Our Solar System
Our Solar System is composed of the Sun and all of the objects that revolve around it including:
- Dwarf Planets
All of the objects in our solar system formed from a swirling cloud of gas and dust revolving around the Sun. These tiny particles of gas and dust collided and stuck together become more massive with a stronger gravitational pull. Eventually through this process of growth through gravity called ACCRETION we got objects as large as planets.
THE SOLAR SYSTEM IS ABOUT 4.5 BILLION YEARS OLD!
The largest objects in the solar system are the 8 PLANETS. They are listed in the ESRT on page 15 in order from the Sun outward:
Any specific information you could need about the planets is listed here in the Solar System Data Table.
The first four planets are classified at Terrestrial Planets because of the characteristics they share. The terrestrial planets (Mercury, Venus, Earth, and Mars) are all characterized by:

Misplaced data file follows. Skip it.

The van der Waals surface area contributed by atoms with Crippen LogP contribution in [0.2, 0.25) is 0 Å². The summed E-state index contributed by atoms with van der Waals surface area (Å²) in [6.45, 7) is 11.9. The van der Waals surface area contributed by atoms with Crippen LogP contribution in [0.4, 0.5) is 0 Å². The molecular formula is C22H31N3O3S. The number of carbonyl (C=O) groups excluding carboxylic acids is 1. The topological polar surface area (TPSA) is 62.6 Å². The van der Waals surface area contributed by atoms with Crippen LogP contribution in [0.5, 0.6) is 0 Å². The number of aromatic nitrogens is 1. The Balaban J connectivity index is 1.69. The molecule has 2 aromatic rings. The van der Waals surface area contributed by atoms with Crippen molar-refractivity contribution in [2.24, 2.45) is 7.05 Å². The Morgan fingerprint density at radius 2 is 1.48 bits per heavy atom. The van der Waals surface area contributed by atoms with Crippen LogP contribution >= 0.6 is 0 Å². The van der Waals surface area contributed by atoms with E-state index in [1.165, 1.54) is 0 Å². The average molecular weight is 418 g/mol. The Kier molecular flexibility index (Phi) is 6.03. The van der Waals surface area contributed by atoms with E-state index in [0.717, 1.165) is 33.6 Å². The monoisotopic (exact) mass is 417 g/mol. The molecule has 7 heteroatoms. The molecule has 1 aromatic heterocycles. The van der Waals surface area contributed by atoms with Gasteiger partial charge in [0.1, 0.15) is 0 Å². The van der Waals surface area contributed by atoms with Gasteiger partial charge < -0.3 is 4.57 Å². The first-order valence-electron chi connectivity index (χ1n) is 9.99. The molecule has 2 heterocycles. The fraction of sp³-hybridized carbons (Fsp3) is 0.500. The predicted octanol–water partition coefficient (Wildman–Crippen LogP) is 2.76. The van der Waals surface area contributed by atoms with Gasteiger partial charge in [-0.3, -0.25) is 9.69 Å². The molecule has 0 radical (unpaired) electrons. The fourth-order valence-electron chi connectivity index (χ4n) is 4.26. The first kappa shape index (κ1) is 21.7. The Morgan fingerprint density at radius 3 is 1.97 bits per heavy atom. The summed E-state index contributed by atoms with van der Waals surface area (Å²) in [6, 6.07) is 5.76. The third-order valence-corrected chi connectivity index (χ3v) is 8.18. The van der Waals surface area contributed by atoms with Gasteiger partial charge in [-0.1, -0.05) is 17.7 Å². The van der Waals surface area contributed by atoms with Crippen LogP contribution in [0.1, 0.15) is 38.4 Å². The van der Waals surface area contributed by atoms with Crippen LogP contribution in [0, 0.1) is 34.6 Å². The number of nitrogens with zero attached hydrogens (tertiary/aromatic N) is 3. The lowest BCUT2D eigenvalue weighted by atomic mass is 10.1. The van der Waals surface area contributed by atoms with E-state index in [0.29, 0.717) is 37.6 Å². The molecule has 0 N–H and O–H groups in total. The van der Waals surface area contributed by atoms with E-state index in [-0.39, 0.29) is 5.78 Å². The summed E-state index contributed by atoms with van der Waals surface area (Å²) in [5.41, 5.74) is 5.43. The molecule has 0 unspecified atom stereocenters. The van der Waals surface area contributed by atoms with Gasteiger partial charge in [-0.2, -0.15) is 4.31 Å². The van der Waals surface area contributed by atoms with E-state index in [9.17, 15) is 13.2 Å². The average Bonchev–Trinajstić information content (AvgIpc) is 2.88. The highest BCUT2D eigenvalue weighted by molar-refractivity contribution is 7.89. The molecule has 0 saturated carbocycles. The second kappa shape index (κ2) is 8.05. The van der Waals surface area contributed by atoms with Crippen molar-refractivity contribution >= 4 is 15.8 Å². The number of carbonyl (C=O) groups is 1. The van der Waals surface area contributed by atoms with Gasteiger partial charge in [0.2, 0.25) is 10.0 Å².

- Close to the Sun
- Small Diameter
- Solid Rocky Surface w/ craters
- Few to no Moons
- No Rings
The outer four planets are classified as Jovian Planets because of the characteristics they share. The Jovian Planets (Jupiter, Saturn, Uranus, and Neptune) are all characterized by:
- Far from the Sun
- HUGE Diameters
- Low density
- Mostly gas with tiny solid core
- Lots of Moons
- Have Rings
What about pluto?
Pluto is no longer considered a planet for several reasons:
- It is not large enough to dominate its own area of space. When it comes close to Neptune, its orbital path is pulled in towards Neptune.
- We have discovered other large objects beyond Neptune that we are not willing to classify as planets either.
Instead we consider bodies like Pluto and Eros to be dwarf planets.